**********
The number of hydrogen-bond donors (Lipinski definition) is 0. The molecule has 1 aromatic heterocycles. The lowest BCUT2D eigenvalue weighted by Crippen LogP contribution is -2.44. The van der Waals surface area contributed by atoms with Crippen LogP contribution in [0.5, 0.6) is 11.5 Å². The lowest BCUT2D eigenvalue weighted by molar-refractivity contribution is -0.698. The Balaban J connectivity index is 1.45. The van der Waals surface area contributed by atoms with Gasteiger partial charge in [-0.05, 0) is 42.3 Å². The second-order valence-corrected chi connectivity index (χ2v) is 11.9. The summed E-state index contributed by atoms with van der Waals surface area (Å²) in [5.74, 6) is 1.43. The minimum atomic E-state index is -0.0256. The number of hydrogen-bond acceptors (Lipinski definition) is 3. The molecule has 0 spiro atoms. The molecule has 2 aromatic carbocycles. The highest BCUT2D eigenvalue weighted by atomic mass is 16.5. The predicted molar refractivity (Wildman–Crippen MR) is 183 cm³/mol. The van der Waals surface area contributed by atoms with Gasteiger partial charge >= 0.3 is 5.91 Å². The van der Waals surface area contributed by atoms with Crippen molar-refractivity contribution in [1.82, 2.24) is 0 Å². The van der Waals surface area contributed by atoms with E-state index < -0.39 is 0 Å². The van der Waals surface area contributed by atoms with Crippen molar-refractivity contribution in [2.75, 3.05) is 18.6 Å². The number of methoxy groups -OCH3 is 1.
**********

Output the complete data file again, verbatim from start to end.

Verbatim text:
The number of hydrogen-bond donors (Lipinski definition) is 0. The molecule has 1 aromatic heterocycles. The lowest BCUT2D eigenvalue weighted by Crippen LogP contribution is -2.44. The van der Waals surface area contributed by atoms with Crippen LogP contribution in [0.5, 0.6) is 11.5 Å². The lowest BCUT2D eigenvalue weighted by molar-refractivity contribution is -0.698. The Balaban J connectivity index is 1.45. The van der Waals surface area contributed by atoms with Gasteiger partial charge in [-0.05, 0) is 42.3 Å². The second-order valence-corrected chi connectivity index (χ2v) is 11.9. The summed E-state index contributed by atoms with van der Waals surface area (Å²) in [5.74, 6) is 1.43. The minimum atomic E-state index is -0.0256. The number of hydrogen-bond acceptors (Lipinski definition) is 3. The molecule has 0 spiro atoms. The molecule has 2 aromatic carbocycles. The highest BCUT2D eigenvalue weighted by atomic mass is 16.5. The predicted molar refractivity (Wildman–Crippen MR) is 183 cm³/mol. The van der Waals surface area contributed by atoms with Gasteiger partial charge >= 0.3 is 5.91 Å². The van der Waals surface area contributed by atoms with Crippen molar-refractivity contribution in [1.82, 2.24) is 0 Å². The van der Waals surface area contributed by atoms with E-state index < -0.39 is 0 Å². The van der Waals surface area contributed by atoms with Crippen molar-refractivity contribution in [2.75, 3.05) is 18.6 Å². The number of methoxy groups -OCH3 is 1.